Now, I’m not a fan of Pollock or the other Abstract Expressionists like Rothko and DeKooning, but I can appreciate there is a great difference between their paintings and the efforts of those who thought they could do the same thing by flinging paint against a canvas. While we may not like the results, we can see the skill and hard work involved in producing it. If, for example, you look carefully at one of Rothko’s apparently simple color-field paintings, you’ll see how carefully the paint is applied and how the different colors are related one to another. All of these artists were academically trained. They knew how to paint realistically before they chose another path.

So, my first rule for fine art (as opposed to “outsider” art, primitive art, or the art of spray painting squiggles on other people’s property) is that it is not done by amateurs. Fine art is intended, and is done by trained professionals.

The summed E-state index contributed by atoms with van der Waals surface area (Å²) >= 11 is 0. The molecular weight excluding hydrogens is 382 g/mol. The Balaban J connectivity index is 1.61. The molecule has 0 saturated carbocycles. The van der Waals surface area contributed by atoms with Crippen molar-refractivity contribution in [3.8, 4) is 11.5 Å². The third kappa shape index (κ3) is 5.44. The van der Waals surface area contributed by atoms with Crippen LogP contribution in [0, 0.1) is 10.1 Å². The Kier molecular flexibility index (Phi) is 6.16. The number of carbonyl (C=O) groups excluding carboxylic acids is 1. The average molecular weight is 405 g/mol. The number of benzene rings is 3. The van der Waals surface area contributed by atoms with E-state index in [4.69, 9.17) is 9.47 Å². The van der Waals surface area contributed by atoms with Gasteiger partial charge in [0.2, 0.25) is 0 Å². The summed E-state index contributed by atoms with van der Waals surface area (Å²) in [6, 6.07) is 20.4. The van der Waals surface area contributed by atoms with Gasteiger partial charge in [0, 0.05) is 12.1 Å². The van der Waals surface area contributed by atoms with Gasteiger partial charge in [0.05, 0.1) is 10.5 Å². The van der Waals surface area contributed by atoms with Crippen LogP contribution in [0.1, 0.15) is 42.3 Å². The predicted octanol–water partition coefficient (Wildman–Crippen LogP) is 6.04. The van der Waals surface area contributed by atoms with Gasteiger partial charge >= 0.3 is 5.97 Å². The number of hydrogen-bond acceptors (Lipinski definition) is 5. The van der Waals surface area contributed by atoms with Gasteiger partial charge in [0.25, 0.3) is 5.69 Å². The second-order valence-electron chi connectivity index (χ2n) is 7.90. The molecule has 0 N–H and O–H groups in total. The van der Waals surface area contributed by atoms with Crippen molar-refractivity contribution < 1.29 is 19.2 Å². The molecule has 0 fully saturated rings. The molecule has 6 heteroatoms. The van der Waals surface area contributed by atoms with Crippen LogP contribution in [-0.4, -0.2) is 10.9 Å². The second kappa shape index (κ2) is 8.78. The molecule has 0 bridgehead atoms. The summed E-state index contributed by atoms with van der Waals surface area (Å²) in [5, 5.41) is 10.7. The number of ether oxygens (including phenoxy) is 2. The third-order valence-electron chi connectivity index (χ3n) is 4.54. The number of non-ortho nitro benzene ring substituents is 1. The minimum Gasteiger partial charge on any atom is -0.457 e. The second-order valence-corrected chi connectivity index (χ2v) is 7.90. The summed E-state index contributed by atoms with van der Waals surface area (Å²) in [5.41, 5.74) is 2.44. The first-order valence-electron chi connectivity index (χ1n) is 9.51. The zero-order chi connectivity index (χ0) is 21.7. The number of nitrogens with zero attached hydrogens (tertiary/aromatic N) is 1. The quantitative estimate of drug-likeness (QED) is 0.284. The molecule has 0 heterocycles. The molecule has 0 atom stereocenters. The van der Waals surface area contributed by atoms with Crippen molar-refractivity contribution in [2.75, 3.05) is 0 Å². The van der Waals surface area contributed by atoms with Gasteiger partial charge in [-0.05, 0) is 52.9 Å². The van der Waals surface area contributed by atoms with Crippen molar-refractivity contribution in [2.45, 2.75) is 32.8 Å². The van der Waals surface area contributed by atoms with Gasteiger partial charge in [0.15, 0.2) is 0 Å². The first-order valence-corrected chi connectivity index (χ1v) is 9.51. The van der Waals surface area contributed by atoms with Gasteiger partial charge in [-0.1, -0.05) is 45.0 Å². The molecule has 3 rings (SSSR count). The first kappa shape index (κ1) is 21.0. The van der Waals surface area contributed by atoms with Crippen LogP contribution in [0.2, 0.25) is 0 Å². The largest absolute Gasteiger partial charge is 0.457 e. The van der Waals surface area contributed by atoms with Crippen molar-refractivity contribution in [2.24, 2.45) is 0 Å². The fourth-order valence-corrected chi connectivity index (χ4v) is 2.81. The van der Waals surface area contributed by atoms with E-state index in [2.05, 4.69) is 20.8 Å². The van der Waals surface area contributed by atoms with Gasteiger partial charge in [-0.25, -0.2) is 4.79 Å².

In the 400 years or so since he wrote it, thousands of actors have played Shakespeare’s Hamlet, many admirably, but in the end it is the play that is really the thing. Thus, my second rule: art must be produced by an individual, not a factory.

Although he is not alone, Jeff Koons is perhaps the best living example of the factory approach to art (he owes a great debt to Andy Warhol). He has been unabashed in saying that he is the “idea” man who leaves the actual creation of the work to his employees. Thus, he decided it would be amusing to have balloon animals blown up to giant size and executed in colorful metal instead of latex. Sounds ridiculous, and is to me, but Koons sells this stuff for millions of real dollars, while the clown at the birthday party probably is lucky to get a hundred bucks for amusing the kiddies with balloon animals.